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From: Vol.03 N.01 – How Humans Engage with Earth

Desert pea

by Kathryn Fry

Swainsona formosa


There, above the gibbers and crusty

earth, the rise of red on a wash

of green—red flags, red keels, the dark

lustrous boss in between, ready for birds,

ready to seed for the long odds of summer;

florid David among the arid Goliath.


I’ll grow you here, in the newly parched,

seed you in a bed of dry bark and creek

sand. To course rampant down my brick

walls, to carry the cool stars of a desert

night, the light swamping a red-ochre range,

and the optimism you ride, on a whiff of rain.

Published: January 2016
Kathryn Fry

relocated to the Lake Macquarie area from Canberra a few years ago. She has poems in various anthologies including Australian Love Poems, A Slow Combusting Hymn, Watermark and Once Wild (the Newcastle Poetry Prize Anthology 2014). Her poem “Under the Old Tangle” was longlisted for the inaugural Ron Pretty Poetry Prize awarded in 2015.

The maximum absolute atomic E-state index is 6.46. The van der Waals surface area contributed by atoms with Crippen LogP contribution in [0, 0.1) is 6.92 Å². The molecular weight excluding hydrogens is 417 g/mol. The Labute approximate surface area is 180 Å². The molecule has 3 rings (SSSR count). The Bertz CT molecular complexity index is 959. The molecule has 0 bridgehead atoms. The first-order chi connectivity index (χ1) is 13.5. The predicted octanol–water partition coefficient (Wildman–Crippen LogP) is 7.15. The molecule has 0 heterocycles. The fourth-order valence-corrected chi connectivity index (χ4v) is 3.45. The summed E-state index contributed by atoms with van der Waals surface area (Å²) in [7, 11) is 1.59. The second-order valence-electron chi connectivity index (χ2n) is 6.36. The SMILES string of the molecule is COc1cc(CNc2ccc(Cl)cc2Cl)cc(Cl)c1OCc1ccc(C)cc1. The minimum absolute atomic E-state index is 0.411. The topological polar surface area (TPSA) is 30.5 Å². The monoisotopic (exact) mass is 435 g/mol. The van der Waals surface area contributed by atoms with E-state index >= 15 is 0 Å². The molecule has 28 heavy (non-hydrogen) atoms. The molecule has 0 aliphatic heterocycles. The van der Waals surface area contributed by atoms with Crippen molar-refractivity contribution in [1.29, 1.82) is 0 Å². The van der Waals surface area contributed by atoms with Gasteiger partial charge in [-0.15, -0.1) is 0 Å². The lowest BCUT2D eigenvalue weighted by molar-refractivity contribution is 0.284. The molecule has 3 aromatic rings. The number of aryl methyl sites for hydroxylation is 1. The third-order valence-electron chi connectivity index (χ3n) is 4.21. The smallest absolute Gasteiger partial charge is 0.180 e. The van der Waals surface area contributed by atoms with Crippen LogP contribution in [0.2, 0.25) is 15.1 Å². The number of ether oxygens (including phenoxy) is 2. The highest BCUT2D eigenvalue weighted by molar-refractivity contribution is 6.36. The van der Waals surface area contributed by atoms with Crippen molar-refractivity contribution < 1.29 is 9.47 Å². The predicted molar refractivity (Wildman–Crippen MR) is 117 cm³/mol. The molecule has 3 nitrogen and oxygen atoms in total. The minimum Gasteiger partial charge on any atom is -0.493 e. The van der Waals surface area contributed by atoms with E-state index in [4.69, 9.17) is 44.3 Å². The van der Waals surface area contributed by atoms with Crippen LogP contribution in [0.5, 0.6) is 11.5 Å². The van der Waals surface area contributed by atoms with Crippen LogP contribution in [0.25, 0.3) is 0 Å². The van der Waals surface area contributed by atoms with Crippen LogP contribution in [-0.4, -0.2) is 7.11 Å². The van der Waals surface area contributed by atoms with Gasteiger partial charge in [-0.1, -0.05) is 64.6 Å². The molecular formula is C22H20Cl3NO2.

An Australian and international
journal of ecopoetry and ecopoetics.

Plumwood Mountain Journal is created on the unceded lands of the Gadigal and Wangal people of the Eora Nation. We pay our respects to all Aboriginal and Torres Strait Islander people, and to elders past, present and future. We also acknowledge all traditional custodians of the lands this journal reaches.